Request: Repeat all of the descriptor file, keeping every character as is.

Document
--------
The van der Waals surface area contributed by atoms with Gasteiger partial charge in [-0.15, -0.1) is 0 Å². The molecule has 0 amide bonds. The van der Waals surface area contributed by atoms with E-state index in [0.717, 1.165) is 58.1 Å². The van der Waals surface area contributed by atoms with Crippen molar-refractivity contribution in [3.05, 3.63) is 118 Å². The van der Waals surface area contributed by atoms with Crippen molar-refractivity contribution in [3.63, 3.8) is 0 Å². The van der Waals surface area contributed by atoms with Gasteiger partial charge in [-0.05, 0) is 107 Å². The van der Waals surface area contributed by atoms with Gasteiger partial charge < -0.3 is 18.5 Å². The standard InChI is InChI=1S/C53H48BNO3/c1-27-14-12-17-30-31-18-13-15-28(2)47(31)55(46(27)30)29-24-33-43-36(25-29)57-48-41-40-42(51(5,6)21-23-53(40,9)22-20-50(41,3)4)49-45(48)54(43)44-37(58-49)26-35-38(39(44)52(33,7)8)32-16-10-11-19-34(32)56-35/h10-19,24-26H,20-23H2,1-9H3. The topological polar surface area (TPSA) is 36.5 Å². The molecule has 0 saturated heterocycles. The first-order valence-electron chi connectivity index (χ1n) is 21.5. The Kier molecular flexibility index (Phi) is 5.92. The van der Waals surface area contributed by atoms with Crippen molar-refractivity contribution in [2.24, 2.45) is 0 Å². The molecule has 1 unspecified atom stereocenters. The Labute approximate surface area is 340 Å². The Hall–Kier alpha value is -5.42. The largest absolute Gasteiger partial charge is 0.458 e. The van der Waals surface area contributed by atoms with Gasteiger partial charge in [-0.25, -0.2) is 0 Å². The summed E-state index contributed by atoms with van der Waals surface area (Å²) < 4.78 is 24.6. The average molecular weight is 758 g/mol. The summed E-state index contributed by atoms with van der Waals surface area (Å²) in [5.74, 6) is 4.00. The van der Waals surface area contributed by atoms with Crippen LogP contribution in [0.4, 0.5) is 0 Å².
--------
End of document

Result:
The van der Waals surface area contributed by atoms with Gasteiger partial charge in [-0.15, -0.1) is 0 Å². The molecule has 0 amide bonds. The van der Waals surface area contributed by atoms with E-state index in [0.717, 1.165) is 58.1 Å². The van der Waals surface area contributed by atoms with Crippen molar-refractivity contribution in [3.05, 3.63) is 118 Å². The van der Waals surface area contributed by atoms with Crippen molar-refractivity contribution in [3.63, 3.8) is 0 Å². The van der Waals surface area contributed by atoms with Gasteiger partial charge in [-0.05, 0) is 107 Å². The van der Waals surface area contributed by atoms with Gasteiger partial charge < -0.3 is 18.5 Å². The standard InChI is InChI=1S/C53H48BNO3/c1-27-14-12-17-30-31-18-13-15-28(2)47(31)55(46(27)30)29-24-33-43-36(25-29)57-48-41-40-42(51(5,6)21-23-53(40,9)22-20-50(41,3)4)49-45(48)54(43)44-37(58-49)26-35-38(39(44)52(33,7)8)32-16-10-11-19-34(32)56-35/h10-19,24-26H,20-23H2,1-9H3. The topological polar surface area (TPSA) is 36.5 Å². The molecule has 0 saturated heterocycles. The first-order valence-electron chi connectivity index (χ1n) is 21.5. The Kier molecular flexibility index (Phi) is 5.92. The van der Waals surface area contributed by atoms with Crippen molar-refractivity contribution in [2.24, 2.45) is 0 Å². The molecule has 1 unspecified atom stereocenters. The Labute approximate surface area is 340 Å². The Hall–Kier alpha value is -5.42. The largest absolute Gasteiger partial charge is 0.458 e. The van der Waals surface area contributed by atoms with Gasteiger partial charge in [-0.25, -0.2) is 0 Å². The summed E-state index contributed by atoms with van der Waals surface area (Å²) < 4.78 is 24.6. The average molecular weight is 758 g/mol. The summed E-state index contributed by atoms with van der Waals surface area (Å²) in [5.74, 6) is 4.00. The van der Waals surface area contributed by atoms with Crippen LogP contribution in [0.4, 0.5) is 0 Å².